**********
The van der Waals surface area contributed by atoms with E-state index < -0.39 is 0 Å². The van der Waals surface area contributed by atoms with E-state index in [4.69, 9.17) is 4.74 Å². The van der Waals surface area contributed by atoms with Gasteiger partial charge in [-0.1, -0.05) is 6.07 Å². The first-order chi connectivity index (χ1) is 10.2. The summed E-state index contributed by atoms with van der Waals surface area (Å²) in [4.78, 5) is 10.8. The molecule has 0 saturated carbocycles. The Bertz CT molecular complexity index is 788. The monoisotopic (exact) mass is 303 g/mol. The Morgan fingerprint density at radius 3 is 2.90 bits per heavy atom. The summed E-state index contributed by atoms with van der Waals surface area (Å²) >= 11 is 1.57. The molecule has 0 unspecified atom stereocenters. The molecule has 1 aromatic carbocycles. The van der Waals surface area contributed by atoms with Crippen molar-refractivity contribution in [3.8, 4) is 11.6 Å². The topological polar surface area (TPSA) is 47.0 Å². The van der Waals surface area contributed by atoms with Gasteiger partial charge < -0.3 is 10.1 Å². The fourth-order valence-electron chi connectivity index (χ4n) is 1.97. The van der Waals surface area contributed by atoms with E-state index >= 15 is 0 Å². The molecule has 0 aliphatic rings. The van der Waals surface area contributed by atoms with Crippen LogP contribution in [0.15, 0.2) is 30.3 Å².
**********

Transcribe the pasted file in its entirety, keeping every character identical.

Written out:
The van der Waals surface area contributed by atoms with E-state index < -0.39 is 0 Å². The van der Waals surface area contributed by atoms with E-state index in [4.69, 9.17) is 4.74 Å². The van der Waals surface area contributed by atoms with Gasteiger partial charge in [-0.1, -0.05) is 6.07 Å². The first-order chi connectivity index (χ1) is 10.2. The summed E-state index contributed by atoms with van der Waals surface area (Å²) in [4.78, 5) is 10.8. The molecule has 0 saturated carbocycles. The Bertz CT molecular complexity index is 788. The monoisotopic (exact) mass is 303 g/mol. The Morgan fingerprint density at radius 3 is 2.90 bits per heavy atom. The summed E-state index contributed by atoms with van der Waals surface area (Å²) >= 11 is 1.57. The molecule has 0 unspecified atom stereocenters. The molecule has 1 aromatic carbocycles. The van der Waals surface area contributed by atoms with Crippen molar-refractivity contribution in [3.8, 4) is 11.6 Å². The topological polar surface area (TPSA) is 47.0 Å². The van der Waals surface area contributed by atoms with Gasteiger partial charge < -0.3 is 10.1 Å². The fourth-order valence-electron chi connectivity index (χ4n) is 1.97. The van der Waals surface area contributed by atoms with E-state index >= 15 is 0 Å². The molecule has 0 aliphatic rings. The van der Waals surface area contributed by atoms with Crippen LogP contribution in [0.15, 0.2) is 30.3 Å².